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2. Fundamental Concepts > Static and Shared Libraries

Static and Shared Libraries

An object library is a file containing the compiled object code for a (usually logically related) set of functions that may be called from application programs. Placing code for a set of functions in a single object library eases the tasks of program creation and maintenance. Modern UNIX systems provide two types of object libraries: static libraries and shared libraries.

Static libraries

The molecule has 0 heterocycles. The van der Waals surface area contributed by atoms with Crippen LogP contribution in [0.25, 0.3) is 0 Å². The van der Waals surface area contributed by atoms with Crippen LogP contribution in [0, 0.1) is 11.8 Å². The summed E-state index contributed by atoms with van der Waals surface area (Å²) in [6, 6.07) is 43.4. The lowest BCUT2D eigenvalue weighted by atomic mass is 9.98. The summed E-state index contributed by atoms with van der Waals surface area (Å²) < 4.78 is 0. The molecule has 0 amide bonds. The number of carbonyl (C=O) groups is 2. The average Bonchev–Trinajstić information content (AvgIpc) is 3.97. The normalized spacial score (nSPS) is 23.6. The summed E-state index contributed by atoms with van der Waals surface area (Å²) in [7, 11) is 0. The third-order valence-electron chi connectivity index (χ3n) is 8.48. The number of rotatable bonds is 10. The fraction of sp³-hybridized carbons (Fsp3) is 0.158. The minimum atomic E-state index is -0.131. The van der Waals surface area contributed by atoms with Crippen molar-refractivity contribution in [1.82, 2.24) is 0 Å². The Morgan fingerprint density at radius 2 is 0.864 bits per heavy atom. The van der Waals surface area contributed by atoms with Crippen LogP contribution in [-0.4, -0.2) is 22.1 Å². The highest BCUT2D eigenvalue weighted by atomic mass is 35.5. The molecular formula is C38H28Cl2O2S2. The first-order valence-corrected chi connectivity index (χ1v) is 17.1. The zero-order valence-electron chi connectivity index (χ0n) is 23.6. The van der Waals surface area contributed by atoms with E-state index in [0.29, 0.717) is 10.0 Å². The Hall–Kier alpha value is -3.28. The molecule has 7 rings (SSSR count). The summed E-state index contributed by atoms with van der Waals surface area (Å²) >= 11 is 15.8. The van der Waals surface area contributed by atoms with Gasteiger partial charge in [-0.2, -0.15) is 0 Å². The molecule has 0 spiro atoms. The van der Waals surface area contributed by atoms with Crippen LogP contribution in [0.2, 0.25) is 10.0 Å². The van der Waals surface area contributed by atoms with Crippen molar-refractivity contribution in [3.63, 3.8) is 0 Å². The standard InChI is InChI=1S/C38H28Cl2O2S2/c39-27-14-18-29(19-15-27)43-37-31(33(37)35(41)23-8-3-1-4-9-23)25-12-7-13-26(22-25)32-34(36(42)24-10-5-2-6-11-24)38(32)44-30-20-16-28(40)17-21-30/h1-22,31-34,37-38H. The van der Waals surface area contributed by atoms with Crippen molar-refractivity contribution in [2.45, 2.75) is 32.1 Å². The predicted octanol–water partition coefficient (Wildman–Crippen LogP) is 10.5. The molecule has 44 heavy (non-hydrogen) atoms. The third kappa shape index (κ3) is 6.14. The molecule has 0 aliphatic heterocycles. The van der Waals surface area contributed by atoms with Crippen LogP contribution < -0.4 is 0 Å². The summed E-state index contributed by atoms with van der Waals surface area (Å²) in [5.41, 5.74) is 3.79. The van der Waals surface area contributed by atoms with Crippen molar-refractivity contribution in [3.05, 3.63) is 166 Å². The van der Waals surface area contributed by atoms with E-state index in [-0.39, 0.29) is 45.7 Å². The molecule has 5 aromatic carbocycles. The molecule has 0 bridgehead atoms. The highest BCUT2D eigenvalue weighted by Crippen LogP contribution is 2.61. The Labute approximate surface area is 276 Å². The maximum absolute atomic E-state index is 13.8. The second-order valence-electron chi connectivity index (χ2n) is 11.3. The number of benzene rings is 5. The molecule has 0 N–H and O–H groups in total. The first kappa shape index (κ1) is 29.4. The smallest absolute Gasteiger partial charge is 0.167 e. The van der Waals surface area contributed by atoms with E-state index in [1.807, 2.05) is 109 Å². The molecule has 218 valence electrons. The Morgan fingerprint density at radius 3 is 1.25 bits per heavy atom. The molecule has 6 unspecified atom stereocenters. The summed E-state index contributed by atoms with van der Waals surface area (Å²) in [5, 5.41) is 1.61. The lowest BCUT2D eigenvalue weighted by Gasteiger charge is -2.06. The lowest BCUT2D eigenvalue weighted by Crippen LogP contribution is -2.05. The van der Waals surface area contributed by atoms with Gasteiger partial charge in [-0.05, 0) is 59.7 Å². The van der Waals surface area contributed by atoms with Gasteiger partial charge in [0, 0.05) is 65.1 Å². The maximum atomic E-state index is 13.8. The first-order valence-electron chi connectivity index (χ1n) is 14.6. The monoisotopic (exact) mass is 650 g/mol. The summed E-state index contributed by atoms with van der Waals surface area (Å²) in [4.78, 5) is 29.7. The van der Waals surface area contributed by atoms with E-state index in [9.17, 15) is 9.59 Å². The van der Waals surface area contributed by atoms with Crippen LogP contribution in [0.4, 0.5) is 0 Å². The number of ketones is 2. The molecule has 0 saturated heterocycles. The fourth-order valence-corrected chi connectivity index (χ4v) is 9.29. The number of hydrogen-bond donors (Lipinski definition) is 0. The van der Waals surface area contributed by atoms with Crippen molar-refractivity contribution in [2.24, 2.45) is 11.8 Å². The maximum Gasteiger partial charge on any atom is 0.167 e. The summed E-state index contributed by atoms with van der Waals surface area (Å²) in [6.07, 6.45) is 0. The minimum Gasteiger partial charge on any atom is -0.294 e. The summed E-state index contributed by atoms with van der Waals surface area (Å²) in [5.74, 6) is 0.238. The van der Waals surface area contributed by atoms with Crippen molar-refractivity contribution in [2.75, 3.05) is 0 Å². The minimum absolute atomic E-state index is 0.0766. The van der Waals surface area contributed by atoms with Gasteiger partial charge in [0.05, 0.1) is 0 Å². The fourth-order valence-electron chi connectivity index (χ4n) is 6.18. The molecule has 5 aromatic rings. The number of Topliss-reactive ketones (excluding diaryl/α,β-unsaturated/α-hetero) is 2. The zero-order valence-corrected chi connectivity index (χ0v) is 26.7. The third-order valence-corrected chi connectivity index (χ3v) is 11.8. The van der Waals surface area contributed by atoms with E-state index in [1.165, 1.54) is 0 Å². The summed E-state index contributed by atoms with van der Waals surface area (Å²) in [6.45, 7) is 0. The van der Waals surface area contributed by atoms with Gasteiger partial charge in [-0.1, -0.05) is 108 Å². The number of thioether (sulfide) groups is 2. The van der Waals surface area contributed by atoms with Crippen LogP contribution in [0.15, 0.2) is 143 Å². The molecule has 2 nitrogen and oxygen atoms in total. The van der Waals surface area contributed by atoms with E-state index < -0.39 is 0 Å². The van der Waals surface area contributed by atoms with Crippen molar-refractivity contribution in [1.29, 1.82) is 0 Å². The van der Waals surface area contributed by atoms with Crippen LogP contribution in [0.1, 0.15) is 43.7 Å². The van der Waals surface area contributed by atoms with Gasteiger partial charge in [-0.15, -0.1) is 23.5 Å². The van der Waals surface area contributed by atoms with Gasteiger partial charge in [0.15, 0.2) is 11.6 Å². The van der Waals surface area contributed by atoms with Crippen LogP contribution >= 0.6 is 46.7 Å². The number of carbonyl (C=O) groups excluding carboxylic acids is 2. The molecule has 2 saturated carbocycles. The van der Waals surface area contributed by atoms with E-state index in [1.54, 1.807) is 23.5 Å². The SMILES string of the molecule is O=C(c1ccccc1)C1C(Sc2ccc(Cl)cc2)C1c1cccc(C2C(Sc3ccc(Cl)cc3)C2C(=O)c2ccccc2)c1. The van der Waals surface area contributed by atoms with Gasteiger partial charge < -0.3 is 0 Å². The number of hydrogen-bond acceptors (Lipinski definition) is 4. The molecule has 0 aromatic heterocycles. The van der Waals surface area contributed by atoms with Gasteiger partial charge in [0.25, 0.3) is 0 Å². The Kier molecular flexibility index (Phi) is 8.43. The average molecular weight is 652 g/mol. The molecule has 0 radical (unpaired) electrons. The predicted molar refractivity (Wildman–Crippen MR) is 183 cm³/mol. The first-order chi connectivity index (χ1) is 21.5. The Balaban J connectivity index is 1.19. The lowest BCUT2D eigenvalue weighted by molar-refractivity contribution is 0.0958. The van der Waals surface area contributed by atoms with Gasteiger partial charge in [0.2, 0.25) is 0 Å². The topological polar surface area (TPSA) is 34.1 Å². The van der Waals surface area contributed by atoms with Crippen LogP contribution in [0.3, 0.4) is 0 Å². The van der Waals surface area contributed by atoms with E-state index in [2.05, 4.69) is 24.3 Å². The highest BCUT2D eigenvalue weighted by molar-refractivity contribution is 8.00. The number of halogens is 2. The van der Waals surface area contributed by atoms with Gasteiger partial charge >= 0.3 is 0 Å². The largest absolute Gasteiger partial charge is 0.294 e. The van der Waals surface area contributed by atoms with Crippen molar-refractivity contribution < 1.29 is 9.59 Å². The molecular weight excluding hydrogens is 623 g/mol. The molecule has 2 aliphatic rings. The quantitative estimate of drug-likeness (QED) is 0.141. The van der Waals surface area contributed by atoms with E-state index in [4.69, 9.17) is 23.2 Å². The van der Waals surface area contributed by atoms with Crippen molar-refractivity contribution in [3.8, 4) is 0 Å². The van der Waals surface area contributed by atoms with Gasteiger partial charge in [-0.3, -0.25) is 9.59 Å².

Static libraries (sometimes also known as archives) were the only type of library on early UNIX systems. A static library is essentially a structured bundle of compiled object modules. To use functions from a static library, we specify that library in the link command used to build a program. After resolving the various function references from the main program to the modules in the static library, the linker extracts copies of the required object modules from the library and copies these into the resulting executable file. We say that such a program is statically linked.


  

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